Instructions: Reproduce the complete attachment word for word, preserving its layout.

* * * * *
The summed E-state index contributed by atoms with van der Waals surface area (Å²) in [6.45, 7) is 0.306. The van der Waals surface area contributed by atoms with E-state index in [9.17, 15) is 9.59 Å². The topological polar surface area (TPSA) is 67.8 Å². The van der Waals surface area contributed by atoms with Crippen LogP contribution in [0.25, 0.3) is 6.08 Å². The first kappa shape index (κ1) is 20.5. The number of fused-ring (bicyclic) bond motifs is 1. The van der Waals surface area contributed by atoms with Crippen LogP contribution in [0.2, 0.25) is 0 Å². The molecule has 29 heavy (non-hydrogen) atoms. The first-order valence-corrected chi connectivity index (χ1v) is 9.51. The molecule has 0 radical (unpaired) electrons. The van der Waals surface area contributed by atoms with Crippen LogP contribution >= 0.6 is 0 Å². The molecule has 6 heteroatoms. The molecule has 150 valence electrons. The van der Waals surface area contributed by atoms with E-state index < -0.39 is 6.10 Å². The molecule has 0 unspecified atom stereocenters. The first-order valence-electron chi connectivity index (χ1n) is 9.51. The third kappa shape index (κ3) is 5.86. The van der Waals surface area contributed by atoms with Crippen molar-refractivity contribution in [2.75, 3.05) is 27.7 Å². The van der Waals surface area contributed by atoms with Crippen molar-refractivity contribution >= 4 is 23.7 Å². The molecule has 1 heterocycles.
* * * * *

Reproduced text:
The summed E-state index contributed by atoms with van der Waals surface area (Å²) in [6.45, 7) is 0.306. The van der Waals surface area contributed by atoms with E-state index in [9.17, 15) is 9.59 Å². The topological polar surface area (TPSA) is 67.8 Å². The van der Waals surface area contributed by atoms with Crippen LogP contribution in [0.25, 0.3) is 6.08 Å². The first kappa shape index (κ1) is 20.5. The number of fused-ring (bicyclic) bond motifs is 1. The van der Waals surface area contributed by atoms with Crippen LogP contribution in [0.2, 0.25) is 0 Å². The molecule has 29 heavy (non-hydrogen) atoms. The first-order valence-corrected chi connectivity index (χ1v) is 9.51. The molecule has 0 radical (unpaired) electrons. The van der Waals surface area contributed by atoms with Crippen LogP contribution >= 0.6 is 0 Å². The molecule has 6 heteroatoms. The molecule has 150 valence electrons. The van der Waals surface area contributed by atoms with E-state index < -0.39 is 6.10 Å². The molecule has 0 unspecified atom stereocenters. The first-order valence-electron chi connectivity index (χ1n) is 9.51. The third kappa shape index (κ3) is 5.86. The van der Waals surface area contributed by atoms with Crippen molar-refractivity contribution in [2.75, 3.05) is 27.7 Å². The van der Waals surface area contributed by atoms with Crippen molar-refractivity contribution >= 4 is 23.7 Å². The molecule has 1 heterocycles.